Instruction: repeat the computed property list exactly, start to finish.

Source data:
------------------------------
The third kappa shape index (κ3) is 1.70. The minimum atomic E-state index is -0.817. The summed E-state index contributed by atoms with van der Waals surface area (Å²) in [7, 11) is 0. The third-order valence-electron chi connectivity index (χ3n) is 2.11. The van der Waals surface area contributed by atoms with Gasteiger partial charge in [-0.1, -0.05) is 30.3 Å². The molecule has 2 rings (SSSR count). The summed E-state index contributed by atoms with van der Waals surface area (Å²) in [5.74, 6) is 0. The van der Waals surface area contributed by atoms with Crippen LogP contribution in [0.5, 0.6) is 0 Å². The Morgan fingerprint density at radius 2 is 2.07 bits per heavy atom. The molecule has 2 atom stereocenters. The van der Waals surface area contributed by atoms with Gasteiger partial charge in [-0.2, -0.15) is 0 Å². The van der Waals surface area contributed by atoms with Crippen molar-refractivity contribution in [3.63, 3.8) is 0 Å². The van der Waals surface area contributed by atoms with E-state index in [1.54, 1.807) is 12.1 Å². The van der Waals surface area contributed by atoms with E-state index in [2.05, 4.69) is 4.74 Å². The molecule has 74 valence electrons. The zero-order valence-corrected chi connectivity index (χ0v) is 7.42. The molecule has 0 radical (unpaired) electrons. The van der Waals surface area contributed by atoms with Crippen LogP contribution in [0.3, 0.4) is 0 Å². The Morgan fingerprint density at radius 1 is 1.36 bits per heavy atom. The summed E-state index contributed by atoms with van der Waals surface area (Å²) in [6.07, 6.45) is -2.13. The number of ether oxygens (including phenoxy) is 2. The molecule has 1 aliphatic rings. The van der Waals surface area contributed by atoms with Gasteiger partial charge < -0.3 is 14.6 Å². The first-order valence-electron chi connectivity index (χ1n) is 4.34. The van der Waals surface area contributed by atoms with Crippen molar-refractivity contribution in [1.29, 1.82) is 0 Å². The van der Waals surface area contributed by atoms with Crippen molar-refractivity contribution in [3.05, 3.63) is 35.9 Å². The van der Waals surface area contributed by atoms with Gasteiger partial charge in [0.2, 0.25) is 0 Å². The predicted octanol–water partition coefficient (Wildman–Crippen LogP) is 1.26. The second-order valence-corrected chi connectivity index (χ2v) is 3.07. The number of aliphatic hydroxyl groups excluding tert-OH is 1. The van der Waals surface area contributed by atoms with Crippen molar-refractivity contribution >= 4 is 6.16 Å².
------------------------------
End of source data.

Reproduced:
The third kappa shape index (κ3) is 1.70. The minimum atomic E-state index is -0.817. The summed E-state index contributed by atoms with van der Waals surface area (Å²) in [7, 11) is 0. The third-order valence-electron chi connectivity index (χ3n) is 2.11. The van der Waals surface area contributed by atoms with Gasteiger partial charge in [-0.1, -0.05) is 30.3 Å². The molecule has 2 rings (SSSR count). The summed E-state index contributed by atoms with van der Waals surface area (Å²) in [5.74, 6) is 0. The van der Waals surface area contributed by atoms with Crippen LogP contribution in [0.5, 0.6) is 0 Å². The Morgan fingerprint density at radius 2 is 2.07 bits per heavy atom. The molecule has 2 atom stereocenters. The van der Waals surface area contributed by atoms with Gasteiger partial charge in [-0.2, -0.15) is 0 Å². The van der Waals surface area contributed by atoms with Crippen molar-refractivity contribution in [3.63, 3.8) is 0 Å². The van der Waals surface area contributed by atoms with E-state index in [1.54, 1.807) is 12.1 Å². The van der Waals surface area contributed by atoms with E-state index in [2.05, 4.69) is 4.74 Å². The molecule has 74 valence electrons. The zero-order valence-corrected chi connectivity index (χ0v) is 7.42. The molecule has 0 radical (unpaired) electrons. The van der Waals surface area contributed by atoms with Crippen LogP contribution in [0.3, 0.4) is 0 Å². The Morgan fingerprint density at radius 1 is 1.36 bits per heavy atom. The summed E-state index contributed by atoms with van der Waals surface area (Å²) in [6.07, 6.45) is -2.13. The number of ether oxygens (including phenoxy) is 2. The molecule has 1 aliphatic rings. The van der Waals surface area contributed by atoms with Gasteiger partial charge < -0.3 is 14.6 Å². The first-order valence-electron chi connectivity index (χ1n) is 4.34. The van der Waals surface area contributed by atoms with Crippen molar-refractivity contribution in [1.29, 1.82) is 0 Å². The van der Waals surface area contributed by atoms with Crippen molar-refractivity contribution in [3.05, 3.63) is 35.9 Å². The van der Waals surface area contributed by atoms with Gasteiger partial charge in [0.2, 0.25) is 0 Å². The predicted octanol–water partition coefficient (Wildman–Crippen LogP) is 1.26. The second-order valence-corrected chi connectivity index (χ2v) is 3.07. The number of aliphatic hydroxyl groups excluding tert-OH is 1. The van der Waals surface area contributed by atoms with Crippen molar-refractivity contribution >= 4 is 6.16 Å².